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Keywords:

  • pink river dolphin;
  • Inia geoffrensis;
  • tucuxi;
  • Sotalia fluviatilis;
  • group sizes;
  • Amazon;
  • Orinoco;
  • productivity;
  • seasonality

Abstract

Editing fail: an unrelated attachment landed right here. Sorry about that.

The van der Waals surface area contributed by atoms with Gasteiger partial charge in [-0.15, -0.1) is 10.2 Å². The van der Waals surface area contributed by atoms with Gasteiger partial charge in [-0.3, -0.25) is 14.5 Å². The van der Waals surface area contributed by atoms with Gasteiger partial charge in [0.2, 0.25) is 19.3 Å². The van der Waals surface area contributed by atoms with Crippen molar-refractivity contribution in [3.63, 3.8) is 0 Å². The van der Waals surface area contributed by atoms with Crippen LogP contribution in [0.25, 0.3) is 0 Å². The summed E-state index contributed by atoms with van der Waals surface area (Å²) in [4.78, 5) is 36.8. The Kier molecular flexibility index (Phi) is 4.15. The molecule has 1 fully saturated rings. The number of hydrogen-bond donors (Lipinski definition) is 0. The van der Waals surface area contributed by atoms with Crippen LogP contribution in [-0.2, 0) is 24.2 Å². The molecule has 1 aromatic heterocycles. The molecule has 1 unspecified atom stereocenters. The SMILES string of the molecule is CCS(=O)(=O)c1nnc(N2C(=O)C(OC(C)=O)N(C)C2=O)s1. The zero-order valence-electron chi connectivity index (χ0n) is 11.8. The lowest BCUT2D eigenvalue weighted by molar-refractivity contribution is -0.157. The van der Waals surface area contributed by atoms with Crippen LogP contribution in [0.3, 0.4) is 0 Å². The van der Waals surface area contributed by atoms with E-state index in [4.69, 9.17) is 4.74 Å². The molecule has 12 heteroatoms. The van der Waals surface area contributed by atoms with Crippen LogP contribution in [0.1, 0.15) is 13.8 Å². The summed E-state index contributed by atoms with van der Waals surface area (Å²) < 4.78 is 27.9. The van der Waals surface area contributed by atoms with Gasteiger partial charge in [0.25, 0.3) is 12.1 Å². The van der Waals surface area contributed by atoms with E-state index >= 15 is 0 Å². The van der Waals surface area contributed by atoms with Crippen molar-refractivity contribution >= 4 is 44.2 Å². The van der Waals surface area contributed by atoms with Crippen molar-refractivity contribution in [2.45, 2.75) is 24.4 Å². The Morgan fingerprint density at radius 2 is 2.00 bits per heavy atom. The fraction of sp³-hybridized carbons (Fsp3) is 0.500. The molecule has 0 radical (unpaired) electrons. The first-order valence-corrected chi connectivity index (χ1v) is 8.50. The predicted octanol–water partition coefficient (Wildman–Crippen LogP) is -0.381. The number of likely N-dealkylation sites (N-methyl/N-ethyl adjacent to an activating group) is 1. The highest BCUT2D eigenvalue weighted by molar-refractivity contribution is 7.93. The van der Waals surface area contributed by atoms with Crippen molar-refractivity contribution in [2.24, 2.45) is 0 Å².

Living in groups is usually driven by predation and competition for resources. River dolphins do not have natural predators but inhabit dynamic systems with predictable seasonal shifts. These ecological features may provide some insight into the forces driving group formation and help us to answer questions such as why river dolphins have some of the smallest group sizes of cetaceans, and why group sizes vary with time and place. We analyzed observations of group size for Inia and Sotalia over a 9 yr period. In the Amazon, largest group sizes occurred in main rivers and lakes, particularly during the low water season when resources are concentrated; smaller group sizes occurred in constricted waters (channels, tributaries, and confluences) that receive an influx of blackwaters that are poor in nutrients and sediments. In the Orinoco, the largest group sizes occurred during the transitional water season when the aquatic productivity increases. The largest group size of Inia occurred in the Orinoco location that contains the influx of two highly productive whitewater rivers. Flood pulses govern productivity and major biological factors of these river basins. Any threats to flood pulses will likely have an effect on the functionality of these ecosystems and the species living in them.